A group of like-minded thinkers meeting at the Vatican for a workshop on climate change have issued a final statement, making a series of bold proclamations on the environment and issuing an alarming ultimatum that the climate summit in Paris later this year “may be the last effective opportunity” to keep global warming from reaching “devastating” levels.
The workshop was scheduled to precede the Pope’s upcoming encyclical letter on human ecology in an effort to garner his moral support for UN proposals on climate change.
The workshop, entitled “Protect the Earth, Dignify Humanity: The Moral Dimensions of Climate Change and Sustainable Humanity” was jointly organized by the Pontifical Academy of Sciences, the Pontifical Academy of Social Sciences, SDSN and Religions for Peace.
The speakers for the workshop were carefully chosen to include no dissenters from global warming orthodoxy, and the uninvited skeptics who came to listen were silenced when they tried to raise questions that challenged some of the positions being put forward.
The group’s final statement declares that “human-induced climate change is a scientific reality” and that “its decisive mitigation is a moral and religious imperative for humanity.”
The statement is fraught with paradoxes, the most glaring of which is the lamentation that the world’s poor do not have sufficient access to available energy, which imprisons them in their condition of indigence, with the seemingly incompatible proposal that modern energy production be dramatically reduced.
The statement also praises “participatory democracy” while simultaneously proposing that entire populations be coerced to walk in lockstep with UN energy programs, whether they want to or not.
The apocalyptic predictions issued in the declaration are not put forward as a theory of what could possibly happen based on projective models, but rather as statements of fact. Thus one reads that the “warming and associated extreme weather will reach unprecedented levels in our children’s life times.” Humanity now has the power to “mitigate climate change while also ending extreme poverty,” the statement proclaims, if it will apply “sustainable development solutions including the adoption of low-carbon energy systems supported by information and communications technologies.”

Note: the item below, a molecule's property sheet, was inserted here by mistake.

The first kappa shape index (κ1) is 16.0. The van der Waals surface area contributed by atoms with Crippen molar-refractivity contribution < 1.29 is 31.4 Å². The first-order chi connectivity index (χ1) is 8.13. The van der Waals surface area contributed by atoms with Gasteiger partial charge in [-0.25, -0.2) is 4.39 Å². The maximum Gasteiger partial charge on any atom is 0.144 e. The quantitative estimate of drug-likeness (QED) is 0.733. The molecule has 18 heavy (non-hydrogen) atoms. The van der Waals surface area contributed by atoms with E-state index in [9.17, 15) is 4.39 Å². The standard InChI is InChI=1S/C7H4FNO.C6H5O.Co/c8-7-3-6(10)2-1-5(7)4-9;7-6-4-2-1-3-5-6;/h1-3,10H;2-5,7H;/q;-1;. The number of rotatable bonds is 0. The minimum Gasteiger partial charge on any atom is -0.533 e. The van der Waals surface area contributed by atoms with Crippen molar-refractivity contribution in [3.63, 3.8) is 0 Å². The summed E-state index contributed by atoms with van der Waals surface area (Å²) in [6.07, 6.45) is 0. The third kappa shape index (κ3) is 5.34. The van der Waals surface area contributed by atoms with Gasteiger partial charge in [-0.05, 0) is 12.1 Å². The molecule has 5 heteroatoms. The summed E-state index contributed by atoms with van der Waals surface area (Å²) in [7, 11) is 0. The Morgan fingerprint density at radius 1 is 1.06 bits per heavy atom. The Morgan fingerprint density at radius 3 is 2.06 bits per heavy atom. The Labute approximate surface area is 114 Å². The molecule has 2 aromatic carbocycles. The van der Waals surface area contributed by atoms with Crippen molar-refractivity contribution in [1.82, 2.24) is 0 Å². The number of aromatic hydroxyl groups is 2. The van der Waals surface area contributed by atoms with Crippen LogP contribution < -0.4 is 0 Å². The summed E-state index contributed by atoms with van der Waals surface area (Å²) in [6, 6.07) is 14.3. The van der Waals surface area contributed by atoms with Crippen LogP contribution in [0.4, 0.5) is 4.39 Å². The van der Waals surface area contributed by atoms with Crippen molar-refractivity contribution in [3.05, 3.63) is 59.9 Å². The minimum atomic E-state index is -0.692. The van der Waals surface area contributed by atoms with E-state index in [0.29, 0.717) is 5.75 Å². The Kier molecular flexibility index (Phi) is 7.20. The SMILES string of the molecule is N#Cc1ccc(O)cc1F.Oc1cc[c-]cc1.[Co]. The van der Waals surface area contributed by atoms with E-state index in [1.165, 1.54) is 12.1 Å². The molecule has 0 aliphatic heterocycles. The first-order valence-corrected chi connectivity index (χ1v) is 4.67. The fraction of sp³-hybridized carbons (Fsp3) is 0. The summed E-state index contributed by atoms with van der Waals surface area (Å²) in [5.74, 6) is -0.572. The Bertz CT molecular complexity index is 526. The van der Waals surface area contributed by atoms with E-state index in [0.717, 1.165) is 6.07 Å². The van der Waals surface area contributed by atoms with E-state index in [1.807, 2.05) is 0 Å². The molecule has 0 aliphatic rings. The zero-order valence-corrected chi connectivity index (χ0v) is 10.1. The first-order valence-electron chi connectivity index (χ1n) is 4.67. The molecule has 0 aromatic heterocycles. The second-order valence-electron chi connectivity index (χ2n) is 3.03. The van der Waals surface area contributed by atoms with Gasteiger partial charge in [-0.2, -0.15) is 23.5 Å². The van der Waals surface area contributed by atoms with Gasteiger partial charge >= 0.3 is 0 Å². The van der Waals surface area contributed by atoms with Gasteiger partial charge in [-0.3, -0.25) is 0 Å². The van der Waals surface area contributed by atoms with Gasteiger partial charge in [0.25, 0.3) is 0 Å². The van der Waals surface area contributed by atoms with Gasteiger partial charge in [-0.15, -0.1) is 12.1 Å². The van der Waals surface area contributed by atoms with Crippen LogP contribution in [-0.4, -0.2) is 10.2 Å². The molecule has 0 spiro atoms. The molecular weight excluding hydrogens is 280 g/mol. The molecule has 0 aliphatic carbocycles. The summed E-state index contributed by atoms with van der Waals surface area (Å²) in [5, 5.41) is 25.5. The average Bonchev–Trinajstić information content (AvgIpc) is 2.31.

Earlier this week, a group of 90 prominent scientists, religious leaders, and academics published an open letter to Pope Francis, urging him to entertain the scientific and moral arguments against current climate change theories.
While professing their appreciation for the Pope’s efforts on behalf of the environment and his commitment to the Judeo-Christian principle of “responsible stewardship” for creation, the writers suggested that the people closest to him may not be providing him with all the facts regarding climate change.
The authors contended that contrasting worldviews have led to sloppy reporting of the facts, driven by an ideological agenda. “Rather than a careful reporting of the best evidence,” they write, “we get highly speculative and theory-laden conclusions presented as the assured results of science. In the process, science itself is diminished, and many well-meaning moral and religious leaders risk offering solutions based on misleading science.”
It has yet to be seen how far Pope Francis intends to go in his embrace of the global warming platform in his upcoming encyclical letter on “human ecology,” slated for release during the summer.
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